For Malaysia’s inaugural pavilion at the 58th International Art Exhibition at the Venice Biennale, the theme and title of the exhibition, ‘May You Live in Interesting Times,’ is particularly fitting. For their first ever pavilion, the Malaysian National Art Gallery will present an exhibition by the name ‘Holding Up a Mirror.’ It will feature four Malaysian artists: Anurendra Jegadeva, H.H. Lim, Ivan Lam, and Zulkifli Yusoff and is directed and curated by Lim Wei-Ling, a Kuala Lumpur-based gallery owner.
‘May You Live in Interesting Times’ is extra pertinent to Malaysia as their pavilion is not only their first but marks one year since their 2018 election. At that historic moment, the country was united the around the Pakatan Harapan coalition, which, according to the press release, ‘ushered in a new era of Malaysian identity.’ ‘Holding Up a Mirror’ is thus a dialogue concerning notions of identity, whether it be in the midst of political, economic, or social changes.
Likewise, the artists representing Malaysia reflect the multi-cultural history of the country – a history that is centuries in the making. Each artist is, in fact, Malaysian but they each have a different origin and ethnicity. Their installations work through their own concepts of self when compared to a larger body and they quite literally represent four individual takes on identity in the context of a singular country. Utilizing paint, video, installation, and sound, the artists ‘demonstrate that identity is heterogeneous and in constant flux; it is a weave of many personal narratives into a shared fabric of public consciousness that is at once diverse and unified.’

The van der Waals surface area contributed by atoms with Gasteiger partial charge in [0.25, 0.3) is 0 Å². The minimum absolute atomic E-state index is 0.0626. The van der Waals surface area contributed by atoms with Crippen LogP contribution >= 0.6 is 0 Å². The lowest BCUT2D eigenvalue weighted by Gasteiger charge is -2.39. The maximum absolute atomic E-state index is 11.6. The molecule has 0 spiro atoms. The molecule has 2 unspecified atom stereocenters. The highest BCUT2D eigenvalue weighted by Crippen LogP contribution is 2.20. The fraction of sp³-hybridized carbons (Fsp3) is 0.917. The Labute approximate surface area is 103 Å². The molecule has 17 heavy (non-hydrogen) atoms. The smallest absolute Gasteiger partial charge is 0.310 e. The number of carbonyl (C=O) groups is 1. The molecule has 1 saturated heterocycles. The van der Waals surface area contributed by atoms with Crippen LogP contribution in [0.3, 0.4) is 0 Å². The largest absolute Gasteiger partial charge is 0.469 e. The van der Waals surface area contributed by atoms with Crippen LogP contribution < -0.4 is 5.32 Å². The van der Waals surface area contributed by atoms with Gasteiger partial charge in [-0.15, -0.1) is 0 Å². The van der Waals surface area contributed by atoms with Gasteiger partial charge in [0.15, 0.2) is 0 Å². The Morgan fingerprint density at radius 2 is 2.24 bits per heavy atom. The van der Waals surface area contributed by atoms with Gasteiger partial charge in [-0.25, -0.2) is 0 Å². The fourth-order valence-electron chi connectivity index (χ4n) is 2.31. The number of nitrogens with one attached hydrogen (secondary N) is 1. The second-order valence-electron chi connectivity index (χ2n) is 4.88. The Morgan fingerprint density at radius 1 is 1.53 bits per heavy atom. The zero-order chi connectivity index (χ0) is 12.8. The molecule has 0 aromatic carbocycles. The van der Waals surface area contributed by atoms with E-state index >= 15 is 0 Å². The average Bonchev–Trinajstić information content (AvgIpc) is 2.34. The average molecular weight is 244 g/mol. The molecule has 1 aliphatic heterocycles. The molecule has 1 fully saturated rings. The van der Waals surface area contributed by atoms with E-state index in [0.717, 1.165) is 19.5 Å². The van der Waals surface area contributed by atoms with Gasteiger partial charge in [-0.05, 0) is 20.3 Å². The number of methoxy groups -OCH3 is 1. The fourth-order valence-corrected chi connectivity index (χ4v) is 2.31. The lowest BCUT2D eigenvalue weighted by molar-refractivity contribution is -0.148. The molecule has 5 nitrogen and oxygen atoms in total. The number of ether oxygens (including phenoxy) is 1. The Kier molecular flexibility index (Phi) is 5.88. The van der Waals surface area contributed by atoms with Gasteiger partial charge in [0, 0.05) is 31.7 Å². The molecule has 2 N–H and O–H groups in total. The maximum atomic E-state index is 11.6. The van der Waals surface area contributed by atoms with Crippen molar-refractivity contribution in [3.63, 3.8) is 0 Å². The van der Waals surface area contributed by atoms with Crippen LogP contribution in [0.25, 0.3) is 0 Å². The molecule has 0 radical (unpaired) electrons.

For Wei-Ling, the exhibition is a massive accomplishment in bringing Malaysia’s art to the world stage. Following the 2018 election, she wrote the new leader of Malaysia stating that the country should be represented at Venice as it fit in with their vote of national pride. Mahathir Bin Mohamad, Malaysia’s Prime Minister said that if she could figure out the fundraising, then he would support the pavilion. Concerning her role, she said in a press release: ‘I have always questioned why the country has never been represented on this major international art platform, and it’s been my ambition to spearhead Malaysia’s first National Pavilion.’ Now, she, with the help of their sponsors and the artists she’s worked with, have made it happen. In her eyes, the artists ‘have already established stellar careers and carved solid reputations, both in Malaysia and abroad. Malaysia’s inaugural National Pavilion is a first step forward for the country and I hope it will mark the beginning of many more National Pavilions.’
‘Holding Up a Mirror’ will run from May 11th through November 24th at the Palazzo Malipiero.